Saturday, March 16, 2013

Thoughts on KDP

Yeah, I know I'm late and missed my 10 PM deadline, but at least I made it before Sunday.

For those of you who don't know, Rising Tide is self-published on Amazon using the Kindle Direct Publishing (KDP) program. The actual act of publishing using KDP is not only free but also ridiculously easy.  I s'pose that is why there are so many self-published books on the market right now.

Once your book is written (no big deal right?) it is simply a matter of creating an account, formatting your document, and uploading it to Amazon's servers. Formatting, admittedly, can be a challenge; but there are a lot of great resources out there that make creating a professional looking e-book easy as pie (this was my go to resource). One thing to keep in mind is that you have to be prepared and willing to give up that awesome title font you chose for your chapters or that perfect spacing, because e-readers snag those options away from the author and hand them over to the reader. An e-book's format, by nature, must be basic so it can be easily adjusted when the reader bumps up the font size or adjusts the viewing options.

My mind was completely blown the first time I uploaded Rising Tide. Really? That's it? If it weren't for my own editing errors, mistakes and inadequacies as a self-publisher, I dare say it would be indistinguishable from a professionally published e-book.

When publishing with KDP you basically have three options:
  1. 35% Royalty with no Distribution Charges and a $.99 minimum price;
  2. 70% Royalty minus Distribution Charges and a price between $2.99 and $9.99; and
  3. Option 1 plus KDP Select Enrollment
When I first published Rising Tide on Amazon I selected Option 2, as my book is relatively short and the file size based distribution charges were minimal. If my book were a Stephen King style epic or a cookbook with large, colorful pictures designed with the Kindle Fire in mind, Option 1 would probably be the better choice.

Back in January, I shifted over to Option 3, reduced my royalty rate and enrolled in KDP Select.  KDP Select is an additional service offered by Amazon to help promote your book. It might be free, but everything has a cost.

To be eligible for Select you must agree to make your book exclusive to Amazon for 90 days. The agreement requires you to pull all digital copies from the internet including your own website or blog. And there is no cheating, I forgot to pull my copy from Barnes and Nobel and received a nasty email from Amazon informing me that they had found it and if I continued to break the terms of my agreement, they could permanently remove my book from Amazon, revoke my usage of KDP, and/or recoup funds from books sold. No small threat to a gnat like myself.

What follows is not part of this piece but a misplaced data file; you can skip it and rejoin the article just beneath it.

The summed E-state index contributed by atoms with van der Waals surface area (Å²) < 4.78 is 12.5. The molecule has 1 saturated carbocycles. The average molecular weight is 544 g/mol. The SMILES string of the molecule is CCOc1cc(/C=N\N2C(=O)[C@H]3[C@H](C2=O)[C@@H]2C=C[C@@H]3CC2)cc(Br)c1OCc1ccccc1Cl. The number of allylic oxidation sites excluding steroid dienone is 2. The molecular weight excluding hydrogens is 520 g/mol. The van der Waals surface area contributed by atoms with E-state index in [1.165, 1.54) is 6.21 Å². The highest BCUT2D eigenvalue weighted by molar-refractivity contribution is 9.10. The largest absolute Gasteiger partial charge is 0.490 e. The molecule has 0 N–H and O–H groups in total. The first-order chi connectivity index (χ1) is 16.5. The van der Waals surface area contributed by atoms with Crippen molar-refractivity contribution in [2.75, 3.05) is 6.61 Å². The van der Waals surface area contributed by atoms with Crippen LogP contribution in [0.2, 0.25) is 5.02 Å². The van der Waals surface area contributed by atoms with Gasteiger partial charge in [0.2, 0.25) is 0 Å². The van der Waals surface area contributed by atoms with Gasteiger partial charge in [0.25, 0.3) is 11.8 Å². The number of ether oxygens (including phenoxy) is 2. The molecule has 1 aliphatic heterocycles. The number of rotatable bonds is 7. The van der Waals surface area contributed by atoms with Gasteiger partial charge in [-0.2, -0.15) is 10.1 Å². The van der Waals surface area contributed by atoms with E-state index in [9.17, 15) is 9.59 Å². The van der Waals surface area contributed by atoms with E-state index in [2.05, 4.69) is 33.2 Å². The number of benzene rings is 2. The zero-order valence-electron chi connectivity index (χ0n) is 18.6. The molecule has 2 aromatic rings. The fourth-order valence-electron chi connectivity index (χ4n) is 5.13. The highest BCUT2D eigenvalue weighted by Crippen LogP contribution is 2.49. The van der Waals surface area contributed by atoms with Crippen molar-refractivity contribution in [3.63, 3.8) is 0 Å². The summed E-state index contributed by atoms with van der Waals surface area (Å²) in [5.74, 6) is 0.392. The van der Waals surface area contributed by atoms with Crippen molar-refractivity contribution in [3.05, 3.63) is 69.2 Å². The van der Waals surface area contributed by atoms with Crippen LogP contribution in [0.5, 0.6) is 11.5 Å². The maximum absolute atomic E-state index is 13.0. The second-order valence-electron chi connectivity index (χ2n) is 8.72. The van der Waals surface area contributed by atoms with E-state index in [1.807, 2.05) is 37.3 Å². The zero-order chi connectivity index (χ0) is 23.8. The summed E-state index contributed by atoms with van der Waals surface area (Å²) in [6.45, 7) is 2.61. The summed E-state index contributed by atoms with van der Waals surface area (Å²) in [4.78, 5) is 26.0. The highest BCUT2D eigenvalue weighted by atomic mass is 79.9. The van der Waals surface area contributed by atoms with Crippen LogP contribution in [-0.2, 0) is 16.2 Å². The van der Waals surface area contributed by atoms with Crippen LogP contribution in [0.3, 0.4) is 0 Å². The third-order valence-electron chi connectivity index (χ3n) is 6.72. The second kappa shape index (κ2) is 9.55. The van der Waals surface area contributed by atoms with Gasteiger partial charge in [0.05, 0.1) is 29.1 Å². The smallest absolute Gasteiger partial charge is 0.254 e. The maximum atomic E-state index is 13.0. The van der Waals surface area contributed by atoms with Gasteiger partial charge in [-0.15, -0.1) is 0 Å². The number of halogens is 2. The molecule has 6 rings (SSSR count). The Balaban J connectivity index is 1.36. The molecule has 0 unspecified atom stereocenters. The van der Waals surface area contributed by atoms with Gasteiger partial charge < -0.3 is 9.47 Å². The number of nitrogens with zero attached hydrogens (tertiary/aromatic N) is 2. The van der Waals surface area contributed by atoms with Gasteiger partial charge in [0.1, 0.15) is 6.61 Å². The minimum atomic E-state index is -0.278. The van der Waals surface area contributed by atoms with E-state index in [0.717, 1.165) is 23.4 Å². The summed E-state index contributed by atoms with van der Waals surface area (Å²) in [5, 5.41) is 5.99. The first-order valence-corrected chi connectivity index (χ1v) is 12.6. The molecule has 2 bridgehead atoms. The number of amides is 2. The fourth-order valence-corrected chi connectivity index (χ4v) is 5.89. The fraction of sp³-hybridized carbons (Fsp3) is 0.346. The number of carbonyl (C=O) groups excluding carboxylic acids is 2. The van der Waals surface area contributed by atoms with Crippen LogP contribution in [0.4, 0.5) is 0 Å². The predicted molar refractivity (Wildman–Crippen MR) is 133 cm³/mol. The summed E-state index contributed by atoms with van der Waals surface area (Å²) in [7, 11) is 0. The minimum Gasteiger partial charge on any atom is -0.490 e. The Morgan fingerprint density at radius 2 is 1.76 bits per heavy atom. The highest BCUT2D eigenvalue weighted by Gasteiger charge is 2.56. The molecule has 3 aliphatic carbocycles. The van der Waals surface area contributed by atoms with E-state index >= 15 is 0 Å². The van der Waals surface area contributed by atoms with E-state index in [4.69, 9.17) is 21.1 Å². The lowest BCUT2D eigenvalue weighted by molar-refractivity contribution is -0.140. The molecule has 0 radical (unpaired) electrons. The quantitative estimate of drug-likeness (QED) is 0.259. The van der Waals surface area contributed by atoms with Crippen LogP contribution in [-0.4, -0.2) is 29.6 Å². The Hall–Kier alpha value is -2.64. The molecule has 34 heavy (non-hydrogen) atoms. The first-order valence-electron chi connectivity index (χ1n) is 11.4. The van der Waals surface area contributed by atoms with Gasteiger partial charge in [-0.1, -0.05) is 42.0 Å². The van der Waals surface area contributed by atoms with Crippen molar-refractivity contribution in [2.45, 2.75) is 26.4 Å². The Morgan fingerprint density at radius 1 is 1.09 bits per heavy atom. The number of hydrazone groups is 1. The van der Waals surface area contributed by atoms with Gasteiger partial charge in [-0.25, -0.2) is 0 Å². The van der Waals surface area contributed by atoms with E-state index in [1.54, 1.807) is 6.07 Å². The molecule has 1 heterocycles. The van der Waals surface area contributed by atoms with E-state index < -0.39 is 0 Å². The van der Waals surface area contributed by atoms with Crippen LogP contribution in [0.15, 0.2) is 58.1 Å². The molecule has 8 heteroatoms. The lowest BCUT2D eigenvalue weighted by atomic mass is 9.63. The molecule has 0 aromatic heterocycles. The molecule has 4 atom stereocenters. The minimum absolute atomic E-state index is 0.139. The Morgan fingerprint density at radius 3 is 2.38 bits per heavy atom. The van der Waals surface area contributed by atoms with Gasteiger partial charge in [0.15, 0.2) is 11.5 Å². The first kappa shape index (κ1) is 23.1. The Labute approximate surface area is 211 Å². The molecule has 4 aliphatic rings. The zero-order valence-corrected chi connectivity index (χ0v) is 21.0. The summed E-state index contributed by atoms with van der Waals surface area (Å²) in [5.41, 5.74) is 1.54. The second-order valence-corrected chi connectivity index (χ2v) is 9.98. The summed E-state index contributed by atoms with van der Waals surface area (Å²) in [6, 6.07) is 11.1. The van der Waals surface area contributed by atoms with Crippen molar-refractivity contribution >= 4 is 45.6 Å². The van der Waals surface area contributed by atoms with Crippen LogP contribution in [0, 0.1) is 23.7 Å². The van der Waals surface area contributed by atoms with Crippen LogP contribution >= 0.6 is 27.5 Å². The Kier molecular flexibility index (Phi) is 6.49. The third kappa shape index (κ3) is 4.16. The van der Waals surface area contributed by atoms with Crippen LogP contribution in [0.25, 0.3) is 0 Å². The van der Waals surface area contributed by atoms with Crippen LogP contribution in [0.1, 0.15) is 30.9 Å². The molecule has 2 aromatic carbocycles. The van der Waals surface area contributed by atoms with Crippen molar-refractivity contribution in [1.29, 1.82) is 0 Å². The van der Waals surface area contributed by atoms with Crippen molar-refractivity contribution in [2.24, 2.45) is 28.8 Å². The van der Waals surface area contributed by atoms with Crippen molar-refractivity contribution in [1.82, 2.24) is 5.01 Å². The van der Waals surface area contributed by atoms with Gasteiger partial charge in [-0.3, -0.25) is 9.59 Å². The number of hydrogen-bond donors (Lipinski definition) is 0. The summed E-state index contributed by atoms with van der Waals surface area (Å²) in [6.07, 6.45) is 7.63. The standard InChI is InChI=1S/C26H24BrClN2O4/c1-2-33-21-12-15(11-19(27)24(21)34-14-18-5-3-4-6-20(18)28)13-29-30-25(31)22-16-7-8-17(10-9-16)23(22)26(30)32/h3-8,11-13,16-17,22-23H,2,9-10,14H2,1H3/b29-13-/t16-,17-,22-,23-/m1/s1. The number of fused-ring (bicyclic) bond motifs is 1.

Pulling my book from Barnes and Nobel and Smashwords didn't really bother me since most of my sales had been through Amazon anyway. What did freak me out a bit was that for 90 days I would lose control over my own work. I have found that my staunchest supporters and fans who have been actively contributing to expanding my readership, are those from the early days; those who I personally emailed a promotional copy. I like having the ability to hand a copy of my book to anyone I please, anytime I please.

Just to prove my point, for the next week I will send a free PDF, MOBI, or EPUB to anyone who +1 this post and tags me, my book, or either of my blogs in one of their posts.

If I hold my right to do as I please with my work so dear, why would I possibly enroll in KDP Select? What does it offer? That is the million dollar question and, quite honestly, the jury is still out. So, I will share with you what I do know and what I have learned.
  •  You gain entry into the Kindle Owners Lender's Library. Amazon Prime members pay an annual fee to get free 2-Day shipping on Amazon fulfilled items (I am a member and love my two day shipping). Bonus perks of the membership include access to free streaming videos and free books in the Lender's Library. Each time your book is borrowed, you receive a percentage of the Select pool (it is currently worth $1,000,000). In 90 days, I did not lend a single copy and, therefore, received no benefit from this part of KDP Select.
  • You are given 5 free promotions to use during the 90 days. This was effective in getting copies of my book loaded onto a large volume of readers' Kindles. But I am uncertain how effective volume is in relation to my overarching goals of getting positive feedback, reviews, and increased readership. 
Amazon makes buying a free book too easy. With a single click it is done and loaded. How many people buy a book because it is free and never end up actually reading it? What good is a promotion that sells my book to hundreds of people who never even look at it?

I have far more confidence in the promotions I have run through more manual channels, such as the offer above in which I send a copy in exchange for some small token of publicity. Those promotions, though the volume was far less, resulted in valuable personal interactions with my readers.
  • I have noticed an uptick in full-priced sales the week after a promotion and this leaves me a bit on the fence about KDP Select. 
I have decided I will not write off the Select program yet, but I will take a break from it. So let's see if we can get some sales going through other sources. I hope to have Rising Tide up on B&N and Smashwords by the end of the week.